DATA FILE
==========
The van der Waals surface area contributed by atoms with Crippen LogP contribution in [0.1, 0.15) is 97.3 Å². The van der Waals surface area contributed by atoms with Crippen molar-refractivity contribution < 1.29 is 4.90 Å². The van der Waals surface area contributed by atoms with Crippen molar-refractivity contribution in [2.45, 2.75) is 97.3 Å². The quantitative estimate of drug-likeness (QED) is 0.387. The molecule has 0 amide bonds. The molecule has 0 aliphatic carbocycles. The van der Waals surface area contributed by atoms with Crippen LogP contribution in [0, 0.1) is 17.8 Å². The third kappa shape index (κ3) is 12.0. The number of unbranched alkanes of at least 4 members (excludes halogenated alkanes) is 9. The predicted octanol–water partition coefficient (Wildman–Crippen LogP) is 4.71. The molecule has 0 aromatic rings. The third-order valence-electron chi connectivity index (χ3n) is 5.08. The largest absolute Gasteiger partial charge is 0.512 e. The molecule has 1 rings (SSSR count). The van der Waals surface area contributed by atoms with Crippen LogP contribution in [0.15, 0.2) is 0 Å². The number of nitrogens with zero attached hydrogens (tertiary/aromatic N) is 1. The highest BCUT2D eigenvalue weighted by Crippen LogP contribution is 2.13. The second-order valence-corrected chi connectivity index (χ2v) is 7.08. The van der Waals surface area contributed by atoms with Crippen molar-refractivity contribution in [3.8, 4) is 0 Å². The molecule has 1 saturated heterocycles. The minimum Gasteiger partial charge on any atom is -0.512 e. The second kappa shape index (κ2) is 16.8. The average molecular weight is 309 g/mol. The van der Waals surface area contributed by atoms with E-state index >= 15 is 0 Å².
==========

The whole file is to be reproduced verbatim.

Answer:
The van der Waals surface area contributed by atoms with Crippen LogP contribution in [0.1, 0.15) is 97.3 Å². The van der Waals surface area contributed by atoms with Crippen molar-refractivity contribution < 1.29 is 4.90 Å². The van der Waals surface area contributed by atoms with Crippen molar-refractivity contribution in [2.45, 2.75) is 97.3 Å². The quantitative estimate of drug-likeness (QED) is 0.387. The molecule has 0 amide bonds. The molecule has 0 aliphatic carbocycles. The van der Waals surface area contributed by atoms with Crippen LogP contribution in [0, 0.1) is 17.8 Å². The third kappa shape index (κ3) is 12.0. The number of unbranched alkanes of at least 4 members (excludes halogenated alkanes) is 9. The predicted octanol–water partition coefficient (Wildman–Crippen LogP) is 4.71. The molecule has 0 aromatic rings. The third-order valence-electron chi connectivity index (χ3n) is 5.08. The largest absolute Gasteiger partial charge is 0.512 e. The molecule has 1 rings (SSSR count). The van der Waals surface area contributed by atoms with Crippen LogP contribution in [0.15, 0.2) is 0 Å². The number of nitrogens with zero attached hydrogens (tertiary/aromatic N) is 1. The highest BCUT2D eigenvalue weighted by Crippen LogP contribution is 2.13. The second-order valence-corrected chi connectivity index (χ2v) is 7.08. The van der Waals surface area contributed by atoms with Crippen molar-refractivity contribution in [3.8, 4) is 0 Å². The molecule has 1 saturated heterocycles. The minimum Gasteiger partial charge on any atom is -0.512 e. The second kappa shape index (κ2) is 16.8. The average molecular weight is 309 g/mol. The van der Waals surface area contributed by atoms with E-state index >= 15 is 0 Å².